Europe losing battle against Cyber criminals

CIOL Bureau
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By Bernhard Warner

LONDON: Europe is losing out in its fight against cyber crime, a top law enforcement official said on Friday. "With cyber crime, it's become so obvious that we've lost the battle even before we've begun to fight. We can't keep up," Rolf Hegel, head of Europol's serious crime department, told the Compsec 2002 computer security conference here.

The broad threat of cyber crime has puzzled police forces around the world for years. And now there is mounting evidence that organized criminal groups are using new technologies to commit everyday crimes and some new ones.

The Internet and mobile phones have become a reliable tool for criminals, experts say, used in child pornography rings and in a hush-hush crime that is hitting the corporate world with more regularity: threatening to unleash denial of service attacks on targeted computer networks to extort money from businesses.

Police can't keep up. "We are far behind," Hegel said. Last month, Europol formed the High Tech Crime Center, a task force with a mission to co-ordinate cross-border cyber crime investigations in Europe. Hegel said the force is under-manned and under-resourced now, but he hopes it will begin to make a difference in future investigations.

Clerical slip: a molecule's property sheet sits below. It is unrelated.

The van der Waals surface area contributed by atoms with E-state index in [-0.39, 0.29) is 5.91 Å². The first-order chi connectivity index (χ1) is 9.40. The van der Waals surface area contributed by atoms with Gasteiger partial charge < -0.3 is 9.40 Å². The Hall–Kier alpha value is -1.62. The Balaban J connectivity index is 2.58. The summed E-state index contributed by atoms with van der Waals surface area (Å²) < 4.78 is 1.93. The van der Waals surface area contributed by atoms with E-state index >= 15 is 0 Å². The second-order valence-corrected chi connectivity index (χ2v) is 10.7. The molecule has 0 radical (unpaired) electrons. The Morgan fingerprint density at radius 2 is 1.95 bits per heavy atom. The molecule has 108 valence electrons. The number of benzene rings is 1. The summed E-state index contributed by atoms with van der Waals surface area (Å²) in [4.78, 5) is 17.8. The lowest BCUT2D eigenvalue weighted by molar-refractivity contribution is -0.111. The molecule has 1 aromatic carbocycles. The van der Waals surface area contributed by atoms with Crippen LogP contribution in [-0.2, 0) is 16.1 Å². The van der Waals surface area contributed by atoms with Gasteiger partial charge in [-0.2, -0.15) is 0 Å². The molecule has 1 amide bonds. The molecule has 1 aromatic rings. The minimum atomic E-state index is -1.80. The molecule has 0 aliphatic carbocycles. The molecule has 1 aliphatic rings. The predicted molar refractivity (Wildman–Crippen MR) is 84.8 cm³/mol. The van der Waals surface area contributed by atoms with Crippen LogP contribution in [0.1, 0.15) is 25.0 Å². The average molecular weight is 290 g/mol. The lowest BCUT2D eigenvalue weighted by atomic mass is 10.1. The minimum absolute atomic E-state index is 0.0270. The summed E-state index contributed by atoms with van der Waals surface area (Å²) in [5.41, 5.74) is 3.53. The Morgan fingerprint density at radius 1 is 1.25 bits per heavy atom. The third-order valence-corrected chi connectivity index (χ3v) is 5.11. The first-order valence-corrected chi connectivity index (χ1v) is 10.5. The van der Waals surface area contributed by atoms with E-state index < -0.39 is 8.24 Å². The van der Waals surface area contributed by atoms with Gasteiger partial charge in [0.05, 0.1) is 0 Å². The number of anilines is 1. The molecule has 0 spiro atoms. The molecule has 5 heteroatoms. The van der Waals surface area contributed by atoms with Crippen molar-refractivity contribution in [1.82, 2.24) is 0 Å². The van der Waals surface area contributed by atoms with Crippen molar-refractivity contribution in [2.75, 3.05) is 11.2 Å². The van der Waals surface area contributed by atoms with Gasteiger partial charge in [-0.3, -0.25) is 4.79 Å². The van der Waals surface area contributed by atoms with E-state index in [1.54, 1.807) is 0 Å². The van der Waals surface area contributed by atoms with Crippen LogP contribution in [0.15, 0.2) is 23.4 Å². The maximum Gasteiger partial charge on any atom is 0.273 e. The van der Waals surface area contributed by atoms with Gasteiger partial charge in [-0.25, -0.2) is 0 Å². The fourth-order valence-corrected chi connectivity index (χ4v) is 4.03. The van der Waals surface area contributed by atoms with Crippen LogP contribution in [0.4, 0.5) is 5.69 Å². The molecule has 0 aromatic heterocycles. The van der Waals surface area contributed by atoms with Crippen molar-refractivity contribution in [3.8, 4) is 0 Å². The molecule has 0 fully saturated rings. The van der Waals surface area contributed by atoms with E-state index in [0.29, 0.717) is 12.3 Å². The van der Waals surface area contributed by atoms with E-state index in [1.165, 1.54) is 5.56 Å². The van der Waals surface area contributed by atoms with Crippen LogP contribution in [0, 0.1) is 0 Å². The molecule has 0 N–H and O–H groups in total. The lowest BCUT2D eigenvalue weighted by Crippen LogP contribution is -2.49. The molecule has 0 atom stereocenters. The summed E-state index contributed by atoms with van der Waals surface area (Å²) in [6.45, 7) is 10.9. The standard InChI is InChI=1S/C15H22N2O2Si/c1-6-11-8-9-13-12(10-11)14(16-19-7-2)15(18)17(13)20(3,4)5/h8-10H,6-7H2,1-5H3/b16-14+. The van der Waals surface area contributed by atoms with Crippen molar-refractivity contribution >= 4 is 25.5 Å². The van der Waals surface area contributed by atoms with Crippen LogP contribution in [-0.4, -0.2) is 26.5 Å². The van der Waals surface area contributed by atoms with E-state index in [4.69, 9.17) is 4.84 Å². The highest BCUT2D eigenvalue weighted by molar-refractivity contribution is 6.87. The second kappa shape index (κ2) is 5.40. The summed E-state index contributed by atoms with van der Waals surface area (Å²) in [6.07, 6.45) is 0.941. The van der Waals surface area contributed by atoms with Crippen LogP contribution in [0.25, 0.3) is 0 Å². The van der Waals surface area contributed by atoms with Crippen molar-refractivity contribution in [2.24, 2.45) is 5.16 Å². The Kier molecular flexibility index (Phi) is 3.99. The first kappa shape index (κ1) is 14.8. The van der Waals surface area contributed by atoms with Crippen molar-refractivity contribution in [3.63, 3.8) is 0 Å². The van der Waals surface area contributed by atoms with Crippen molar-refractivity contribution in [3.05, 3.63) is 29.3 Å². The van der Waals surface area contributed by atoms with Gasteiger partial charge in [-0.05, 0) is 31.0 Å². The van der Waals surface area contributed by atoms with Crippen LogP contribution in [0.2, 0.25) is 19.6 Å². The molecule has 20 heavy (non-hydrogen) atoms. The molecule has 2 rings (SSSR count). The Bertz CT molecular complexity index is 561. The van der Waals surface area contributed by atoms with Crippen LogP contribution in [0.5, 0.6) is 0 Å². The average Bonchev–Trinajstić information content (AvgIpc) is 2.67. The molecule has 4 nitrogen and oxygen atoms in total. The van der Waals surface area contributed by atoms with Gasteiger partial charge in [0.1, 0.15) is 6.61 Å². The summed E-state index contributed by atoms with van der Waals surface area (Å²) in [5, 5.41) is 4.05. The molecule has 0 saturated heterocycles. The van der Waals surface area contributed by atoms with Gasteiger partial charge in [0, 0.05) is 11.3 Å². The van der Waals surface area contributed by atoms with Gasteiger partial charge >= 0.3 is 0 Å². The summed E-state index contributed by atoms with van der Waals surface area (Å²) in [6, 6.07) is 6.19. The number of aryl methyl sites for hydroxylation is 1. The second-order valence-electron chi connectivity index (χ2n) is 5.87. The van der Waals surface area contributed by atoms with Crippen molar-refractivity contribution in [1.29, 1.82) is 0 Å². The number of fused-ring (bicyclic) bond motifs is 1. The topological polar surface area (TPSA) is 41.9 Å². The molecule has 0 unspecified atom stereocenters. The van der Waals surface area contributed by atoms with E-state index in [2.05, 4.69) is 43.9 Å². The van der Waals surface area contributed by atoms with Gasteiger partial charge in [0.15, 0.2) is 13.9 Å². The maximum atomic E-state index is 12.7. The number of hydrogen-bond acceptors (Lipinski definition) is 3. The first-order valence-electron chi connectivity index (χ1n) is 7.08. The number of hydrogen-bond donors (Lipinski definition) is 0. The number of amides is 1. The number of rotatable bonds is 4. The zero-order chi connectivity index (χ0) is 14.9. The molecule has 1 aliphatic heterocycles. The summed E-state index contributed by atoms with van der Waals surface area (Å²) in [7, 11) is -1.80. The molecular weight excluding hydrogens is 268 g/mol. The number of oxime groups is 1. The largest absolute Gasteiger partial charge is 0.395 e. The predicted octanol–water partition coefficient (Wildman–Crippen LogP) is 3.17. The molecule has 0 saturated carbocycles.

There is a sense of urgency amid the law enforcement community to beef up its digital sleuthing capabilities. A coordinated attack on a clutch of central Internet root servers across the globe earlier this month has puzzled law enforcement officials, stoking fears it could be the work of an organized criminal group aiming to disrupt vital communications networks.

Hegel admitted that if such an attack targeted a European communications network today, police would have a very difficult time tracking down the culprits. The High Tech Crime Center was formed to beef up investigations into such occurrences, he added.

"We will focus our efforts on organized criminal groups," he said, but added assistance was needed from the victims who are often reluctant to share information with police for fear it will harm their business. "I hope this type of incident leads to more in-depth discussions with the victims, the companies," he said.

(C) Reuters Ltd.